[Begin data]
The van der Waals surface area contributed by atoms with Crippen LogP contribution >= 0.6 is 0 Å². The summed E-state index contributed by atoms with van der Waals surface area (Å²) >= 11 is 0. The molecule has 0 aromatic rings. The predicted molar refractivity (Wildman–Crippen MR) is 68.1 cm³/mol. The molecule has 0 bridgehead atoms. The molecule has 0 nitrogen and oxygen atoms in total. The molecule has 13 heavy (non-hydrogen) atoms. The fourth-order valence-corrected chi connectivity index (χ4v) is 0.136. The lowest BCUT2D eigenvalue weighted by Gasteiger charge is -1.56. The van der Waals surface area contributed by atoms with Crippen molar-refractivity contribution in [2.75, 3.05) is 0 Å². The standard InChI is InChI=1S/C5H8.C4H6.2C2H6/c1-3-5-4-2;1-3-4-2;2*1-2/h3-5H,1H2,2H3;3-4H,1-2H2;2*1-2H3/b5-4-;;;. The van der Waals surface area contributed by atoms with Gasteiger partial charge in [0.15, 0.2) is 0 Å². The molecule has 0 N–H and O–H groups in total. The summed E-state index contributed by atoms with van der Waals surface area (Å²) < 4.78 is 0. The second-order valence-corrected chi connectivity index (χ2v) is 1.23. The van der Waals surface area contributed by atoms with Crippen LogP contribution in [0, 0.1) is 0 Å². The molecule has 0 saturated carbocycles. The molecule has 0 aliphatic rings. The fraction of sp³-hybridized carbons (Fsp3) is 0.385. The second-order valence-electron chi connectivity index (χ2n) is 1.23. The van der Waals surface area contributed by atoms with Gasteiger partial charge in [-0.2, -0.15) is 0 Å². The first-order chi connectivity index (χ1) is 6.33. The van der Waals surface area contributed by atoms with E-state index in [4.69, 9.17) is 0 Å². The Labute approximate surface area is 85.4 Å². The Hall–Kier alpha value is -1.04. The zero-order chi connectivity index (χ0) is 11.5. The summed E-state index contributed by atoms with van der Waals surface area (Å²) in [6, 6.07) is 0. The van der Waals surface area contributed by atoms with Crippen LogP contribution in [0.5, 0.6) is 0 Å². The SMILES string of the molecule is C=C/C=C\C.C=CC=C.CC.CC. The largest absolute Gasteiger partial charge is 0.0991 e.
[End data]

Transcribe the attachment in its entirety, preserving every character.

The van der Waals surface area contributed by atoms with Crippen LogP contribution >= 0.6 is 0 Å². The summed E-state index contributed by atoms with van der Waals surface area (Å²) >= 11 is 0. The molecule has 0 aromatic rings. The predicted molar refractivity (Wildman–Crippen MR) is 68.1 cm³/mol. The molecule has 0 bridgehead atoms. The molecule has 0 nitrogen and oxygen atoms in total. The molecule has 13 heavy (non-hydrogen) atoms. The fourth-order valence-corrected chi connectivity index (χ4v) is 0.136. The lowest BCUT2D eigenvalue weighted by Gasteiger charge is -1.56. The van der Waals surface area contributed by atoms with Crippen molar-refractivity contribution in [2.75, 3.05) is 0 Å². The standard InChI is InChI=1S/C5H8.C4H6.2C2H6/c1-3-5-4-2;1-3-4-2;2*1-2/h3-5H,1H2,2H3;3-4H,1-2H2;2*1-2H3/b5-4-;;;. The van der Waals surface area contributed by atoms with Gasteiger partial charge in [0.15, 0.2) is 0 Å². The molecule has 0 N–H and O–H groups in total. The summed E-state index contributed by atoms with van der Waals surface area (Å²) < 4.78 is 0. The second-order valence-corrected chi connectivity index (χ2v) is 1.23. The van der Waals surface area contributed by atoms with Crippen LogP contribution in [0, 0.1) is 0 Å². The molecule has 0 saturated carbocycles. The molecule has 0 aliphatic rings. The fraction of sp³-hybridized carbons (Fsp3) is 0.385. The second-order valence-electron chi connectivity index (χ2n) is 1.23. The van der Waals surface area contributed by atoms with Gasteiger partial charge in [-0.2, -0.15) is 0 Å². The first-order chi connectivity index (χ1) is 6.33. The van der Waals surface area contributed by atoms with E-state index in [4.69, 9.17) is 0 Å². The Labute approximate surface area is 85.4 Å². The Hall–Kier alpha value is -1.04. The zero-order chi connectivity index (χ0) is 11.5. The summed E-state index contributed by atoms with van der Waals surface area (Å²) in [6, 6.07) is 0. The van der Waals surface area contributed by atoms with Crippen LogP contribution in [0.5, 0.6) is 0 Å². The SMILES string of the molecule is C=C/C=C\C.C=CC=C.CC.CC. The largest absolute Gasteiger partial charge is 0.0991 e.